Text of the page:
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Can Established Food Brands Stomach a Change in Customer Demands?

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This story appears in the December 2015 issue of Entrepreneur. Subscribe »

While sales of legacy brands are stalling at America’s leading packaged-foods companies, mission-driven “healthy” brands are boasting double-digit growth. But keeping up with soaring consumer demand is harder than it looks. While additive-free, non-GMO, organic brands are killing it at specialty-foods stores, these innovative companies often lack the financing, marketing muscle and global distribution to go head to head with traditional brands in supermarkets.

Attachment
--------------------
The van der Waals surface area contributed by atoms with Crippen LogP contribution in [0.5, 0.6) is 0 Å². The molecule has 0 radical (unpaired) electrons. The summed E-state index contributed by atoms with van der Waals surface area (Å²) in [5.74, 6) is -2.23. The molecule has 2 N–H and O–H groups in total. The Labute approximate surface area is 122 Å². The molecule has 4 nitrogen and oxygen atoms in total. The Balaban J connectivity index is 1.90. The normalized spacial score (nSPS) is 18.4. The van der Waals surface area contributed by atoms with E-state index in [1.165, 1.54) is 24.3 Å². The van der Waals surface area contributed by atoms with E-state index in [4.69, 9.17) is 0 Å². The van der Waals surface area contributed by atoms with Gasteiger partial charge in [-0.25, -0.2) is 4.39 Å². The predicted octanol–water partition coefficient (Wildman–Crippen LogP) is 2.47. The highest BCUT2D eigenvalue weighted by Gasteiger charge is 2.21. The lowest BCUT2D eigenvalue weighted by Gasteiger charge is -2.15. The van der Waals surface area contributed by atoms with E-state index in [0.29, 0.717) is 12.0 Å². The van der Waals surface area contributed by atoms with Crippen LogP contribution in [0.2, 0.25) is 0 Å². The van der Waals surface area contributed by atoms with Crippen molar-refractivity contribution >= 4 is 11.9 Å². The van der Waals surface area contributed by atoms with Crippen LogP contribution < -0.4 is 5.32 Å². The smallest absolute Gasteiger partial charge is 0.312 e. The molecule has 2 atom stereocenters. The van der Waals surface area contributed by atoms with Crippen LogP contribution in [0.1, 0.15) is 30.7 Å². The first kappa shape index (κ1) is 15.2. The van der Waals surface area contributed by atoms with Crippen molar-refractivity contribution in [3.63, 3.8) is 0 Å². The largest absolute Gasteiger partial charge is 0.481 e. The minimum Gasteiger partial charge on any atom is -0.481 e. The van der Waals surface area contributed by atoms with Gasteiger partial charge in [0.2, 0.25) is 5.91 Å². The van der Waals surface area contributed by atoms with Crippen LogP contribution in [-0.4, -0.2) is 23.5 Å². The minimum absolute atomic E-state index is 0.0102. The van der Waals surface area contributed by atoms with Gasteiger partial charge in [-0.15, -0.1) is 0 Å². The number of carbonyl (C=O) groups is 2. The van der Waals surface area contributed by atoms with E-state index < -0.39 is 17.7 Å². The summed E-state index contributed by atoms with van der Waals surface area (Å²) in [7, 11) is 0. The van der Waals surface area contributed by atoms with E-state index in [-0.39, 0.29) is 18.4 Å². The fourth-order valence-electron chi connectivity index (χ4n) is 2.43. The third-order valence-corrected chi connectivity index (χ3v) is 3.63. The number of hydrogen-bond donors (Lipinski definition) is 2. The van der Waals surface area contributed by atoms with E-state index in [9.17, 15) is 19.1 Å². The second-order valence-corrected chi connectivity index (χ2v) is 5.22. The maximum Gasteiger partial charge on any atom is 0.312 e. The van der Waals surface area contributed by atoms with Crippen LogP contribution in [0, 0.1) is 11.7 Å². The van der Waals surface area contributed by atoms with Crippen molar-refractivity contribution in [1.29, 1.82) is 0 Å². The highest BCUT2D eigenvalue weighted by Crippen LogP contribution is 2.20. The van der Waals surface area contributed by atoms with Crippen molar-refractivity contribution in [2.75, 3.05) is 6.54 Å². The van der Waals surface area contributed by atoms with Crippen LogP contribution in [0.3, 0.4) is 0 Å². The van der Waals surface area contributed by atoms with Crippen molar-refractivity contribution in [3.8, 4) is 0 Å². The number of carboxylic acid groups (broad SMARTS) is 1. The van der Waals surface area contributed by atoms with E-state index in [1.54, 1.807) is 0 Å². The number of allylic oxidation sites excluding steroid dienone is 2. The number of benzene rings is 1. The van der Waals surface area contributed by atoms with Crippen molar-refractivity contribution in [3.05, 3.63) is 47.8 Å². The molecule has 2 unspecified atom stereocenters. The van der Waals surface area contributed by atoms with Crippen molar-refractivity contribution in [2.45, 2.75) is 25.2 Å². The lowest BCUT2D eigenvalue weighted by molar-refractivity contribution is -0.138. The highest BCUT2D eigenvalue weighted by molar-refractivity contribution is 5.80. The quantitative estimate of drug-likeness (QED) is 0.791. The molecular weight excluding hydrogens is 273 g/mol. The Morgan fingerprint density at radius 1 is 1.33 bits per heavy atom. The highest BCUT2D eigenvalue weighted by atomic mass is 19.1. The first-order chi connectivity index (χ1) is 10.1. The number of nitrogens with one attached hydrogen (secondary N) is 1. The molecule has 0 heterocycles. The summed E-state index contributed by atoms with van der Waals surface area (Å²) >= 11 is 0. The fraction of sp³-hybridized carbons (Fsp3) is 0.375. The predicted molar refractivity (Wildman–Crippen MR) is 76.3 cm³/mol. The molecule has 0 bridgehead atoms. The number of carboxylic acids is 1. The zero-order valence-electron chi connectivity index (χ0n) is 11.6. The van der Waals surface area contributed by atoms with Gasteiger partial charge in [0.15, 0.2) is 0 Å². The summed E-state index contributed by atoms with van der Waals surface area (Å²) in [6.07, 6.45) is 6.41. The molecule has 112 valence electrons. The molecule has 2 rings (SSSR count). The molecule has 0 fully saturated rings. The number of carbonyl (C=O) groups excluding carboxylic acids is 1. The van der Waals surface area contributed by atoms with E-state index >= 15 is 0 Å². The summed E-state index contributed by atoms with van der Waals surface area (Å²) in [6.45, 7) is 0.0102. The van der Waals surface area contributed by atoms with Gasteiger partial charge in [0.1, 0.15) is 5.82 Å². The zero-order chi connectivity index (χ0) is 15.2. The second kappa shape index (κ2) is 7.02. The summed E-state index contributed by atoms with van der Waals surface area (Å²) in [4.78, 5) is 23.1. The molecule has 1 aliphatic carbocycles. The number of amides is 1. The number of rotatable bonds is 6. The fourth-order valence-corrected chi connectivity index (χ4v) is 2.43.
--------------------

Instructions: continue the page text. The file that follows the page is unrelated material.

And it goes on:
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Increasingly, the solution is to sell out. Smaller brands are finding the support they need by forming what used to be considered unholy marriages with food conglomerates. In September, Niman Ranch, a natural pork, beef and lamb producer, became a division of poultry giant Perdue Farms. That followed the $775 million sale of Applegate Farms, a producer of “natural” deli meats, to Hormel Foods. A year ago, Berkeley, Calif.- based organic packaged-foods high-flyer Annie’s Inc. sold for $820 million to General Mills.

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